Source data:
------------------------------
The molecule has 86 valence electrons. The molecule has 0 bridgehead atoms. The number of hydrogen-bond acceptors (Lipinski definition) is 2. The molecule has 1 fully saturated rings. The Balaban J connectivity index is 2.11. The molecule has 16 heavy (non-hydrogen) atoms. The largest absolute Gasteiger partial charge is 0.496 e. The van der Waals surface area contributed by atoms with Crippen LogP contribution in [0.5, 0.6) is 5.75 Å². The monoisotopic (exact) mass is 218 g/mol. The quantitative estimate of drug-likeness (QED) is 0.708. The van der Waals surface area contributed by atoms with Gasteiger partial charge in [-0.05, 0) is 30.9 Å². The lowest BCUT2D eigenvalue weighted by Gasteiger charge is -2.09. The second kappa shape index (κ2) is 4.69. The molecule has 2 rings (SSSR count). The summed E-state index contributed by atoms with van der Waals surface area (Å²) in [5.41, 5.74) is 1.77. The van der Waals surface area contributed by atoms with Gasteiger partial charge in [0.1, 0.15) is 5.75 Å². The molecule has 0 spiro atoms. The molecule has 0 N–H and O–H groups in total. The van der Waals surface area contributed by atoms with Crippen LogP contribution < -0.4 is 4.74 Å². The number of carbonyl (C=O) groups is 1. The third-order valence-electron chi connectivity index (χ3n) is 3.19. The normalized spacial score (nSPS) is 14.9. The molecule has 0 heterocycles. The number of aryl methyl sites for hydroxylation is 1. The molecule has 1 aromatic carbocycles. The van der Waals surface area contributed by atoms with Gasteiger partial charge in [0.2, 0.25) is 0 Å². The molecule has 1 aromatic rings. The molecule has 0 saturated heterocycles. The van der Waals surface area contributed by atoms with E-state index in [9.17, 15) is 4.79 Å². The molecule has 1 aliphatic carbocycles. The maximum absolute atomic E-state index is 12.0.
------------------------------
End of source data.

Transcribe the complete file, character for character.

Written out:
The molecule has 86 valence electrons. The molecule has 0 bridgehead atoms. The number of hydrogen-bond acceptors (Lipinski definition) is 2. The molecule has 1 fully saturated rings. The Balaban J connectivity index is 2.11. The molecule has 16 heavy (non-hydrogen) atoms. The largest absolute Gasteiger partial charge is 0.496 e. The van der Waals surface area contributed by atoms with Crippen LogP contribution in [0.5, 0.6) is 5.75 Å². The monoisotopic (exact) mass is 218 g/mol. The quantitative estimate of drug-likeness (QED) is 0.708. The van der Waals surface area contributed by atoms with Gasteiger partial charge in [-0.05, 0) is 30.9 Å². The lowest BCUT2D eigenvalue weighted by Gasteiger charge is -2.09. The second kappa shape index (κ2) is 4.69. The molecule has 2 rings (SSSR count). The summed E-state index contributed by atoms with van der Waals surface area (Å²) in [5.41, 5.74) is 1.77. The van der Waals surface area contributed by atoms with Gasteiger partial charge in [0.1, 0.15) is 5.75 Å². The molecule has 0 spiro atoms. The molecule has 0 N–H and O–H groups in total. The van der Waals surface area contributed by atoms with Crippen LogP contribution < -0.4 is 4.74 Å². The number of carbonyl (C=O) groups is 1. The third-order valence-electron chi connectivity index (χ3n) is 3.19. The normalized spacial score (nSPS) is 14.9. The molecule has 0 heterocycles. The number of aryl methyl sites for hydroxylation is 1. The molecule has 1 aromatic carbocycles. The van der Waals surface area contributed by atoms with Gasteiger partial charge in [0.2, 0.25) is 0 Å². The molecule has 1 aromatic rings. The molecule has 0 saturated heterocycles. The van der Waals surface area contributed by atoms with E-state index in [9.17, 15) is 4.79 Å². The molecule has 1 aliphatic carbocycles. The maximum absolute atomic E-state index is 12.0.